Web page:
Schizophrenia Prognosis

A diagnosis of schizophrenia can feel like the end of the world. It is a very serious psychiatric illness, and for the majority of schizophrenics, there will be some symptoms of the disorder off and on throughout their lifetime. But that doesn’t mean life is over, so to speak.

Many individuals who have been diagnosed with schizophrenia are able to function well and lead productive lives. And with advances in research and improvements in medications over the years, the outlook is much better than it once was. And it should continue to improve as we learn more about this complex disorder.

Factors Which Lend Towards a Good Prognosis

While some schizophrenics spend their entire lives in and out of treatment facilities or living as a homeless person on the streets, that isn’t the future for most schizophrenics. There are several things which factor into a good prognosis for this disorder:

  • A diagnosis of paranoid schizophrenia versus one of the other subtypes; this subtype tends to respond better to treatment and paranoid schizophrenics usually have an overall higher level of functioning than other subtypes;
  • Being a female – women typically have a later onset and also tend to respond better to neuroleptics;
  • Having fewer negative symptoms;
  • No family history of schizophrenia;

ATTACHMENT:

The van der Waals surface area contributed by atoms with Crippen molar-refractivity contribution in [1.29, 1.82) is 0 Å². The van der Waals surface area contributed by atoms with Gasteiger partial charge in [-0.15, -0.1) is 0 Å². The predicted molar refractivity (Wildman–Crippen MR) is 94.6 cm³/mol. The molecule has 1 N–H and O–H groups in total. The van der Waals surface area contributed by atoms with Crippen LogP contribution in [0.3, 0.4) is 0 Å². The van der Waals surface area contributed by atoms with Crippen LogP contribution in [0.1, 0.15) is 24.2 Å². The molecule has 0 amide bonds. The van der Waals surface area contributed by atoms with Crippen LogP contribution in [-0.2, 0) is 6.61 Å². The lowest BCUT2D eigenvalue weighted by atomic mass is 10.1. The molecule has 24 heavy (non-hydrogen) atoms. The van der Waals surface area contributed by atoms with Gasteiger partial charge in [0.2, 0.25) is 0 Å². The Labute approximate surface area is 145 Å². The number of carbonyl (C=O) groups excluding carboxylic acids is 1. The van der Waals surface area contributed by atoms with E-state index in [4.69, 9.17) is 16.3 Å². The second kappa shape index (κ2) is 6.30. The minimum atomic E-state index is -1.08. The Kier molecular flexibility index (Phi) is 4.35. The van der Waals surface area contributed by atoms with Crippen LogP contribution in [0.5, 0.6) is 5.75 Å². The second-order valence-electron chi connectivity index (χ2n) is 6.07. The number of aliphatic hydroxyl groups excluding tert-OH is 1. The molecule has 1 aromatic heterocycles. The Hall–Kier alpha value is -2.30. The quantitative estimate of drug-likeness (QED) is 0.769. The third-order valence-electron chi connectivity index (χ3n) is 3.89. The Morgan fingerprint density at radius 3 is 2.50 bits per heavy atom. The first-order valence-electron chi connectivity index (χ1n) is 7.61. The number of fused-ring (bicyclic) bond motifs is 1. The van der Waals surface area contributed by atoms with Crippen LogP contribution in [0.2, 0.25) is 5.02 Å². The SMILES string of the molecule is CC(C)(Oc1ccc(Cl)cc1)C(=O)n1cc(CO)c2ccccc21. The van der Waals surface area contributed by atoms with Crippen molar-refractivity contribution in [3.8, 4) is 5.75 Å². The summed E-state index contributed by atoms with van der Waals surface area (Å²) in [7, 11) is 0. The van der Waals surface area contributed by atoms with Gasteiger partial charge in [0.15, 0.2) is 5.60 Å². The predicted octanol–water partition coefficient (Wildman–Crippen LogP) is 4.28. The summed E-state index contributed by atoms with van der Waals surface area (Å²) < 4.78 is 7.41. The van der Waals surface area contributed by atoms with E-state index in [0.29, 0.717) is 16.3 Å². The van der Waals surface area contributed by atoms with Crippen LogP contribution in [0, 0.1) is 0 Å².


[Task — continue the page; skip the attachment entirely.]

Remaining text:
• High level of functioning prior to onset;
  • Acute onset;
  • Older age of onset;
  • A good support system;
  • Shorter period of active symptoms;

Factors Which May Indicate a Poor Prognosis

  • Earlier age of onset;
  • Being a male;
  • A higher number of negative symptoms;
  • A family history of schizophrenia;
  • A low level of functioning prior to onset;
  • Poor or no support system;
  • A history of substance abuse;

Of all schizophrenics, those who fully get back to the way they functioned prior to the onset of the illness make up only around 15%, but as said previously, many do live productive lives even if they do not fully recover1. If you or your loved one has symptoms of schizophrenia or has already been diagnosed, it is very important that treatment recommendations are strictly followed.

writen by Dr. Cheryl Lane, PsyD


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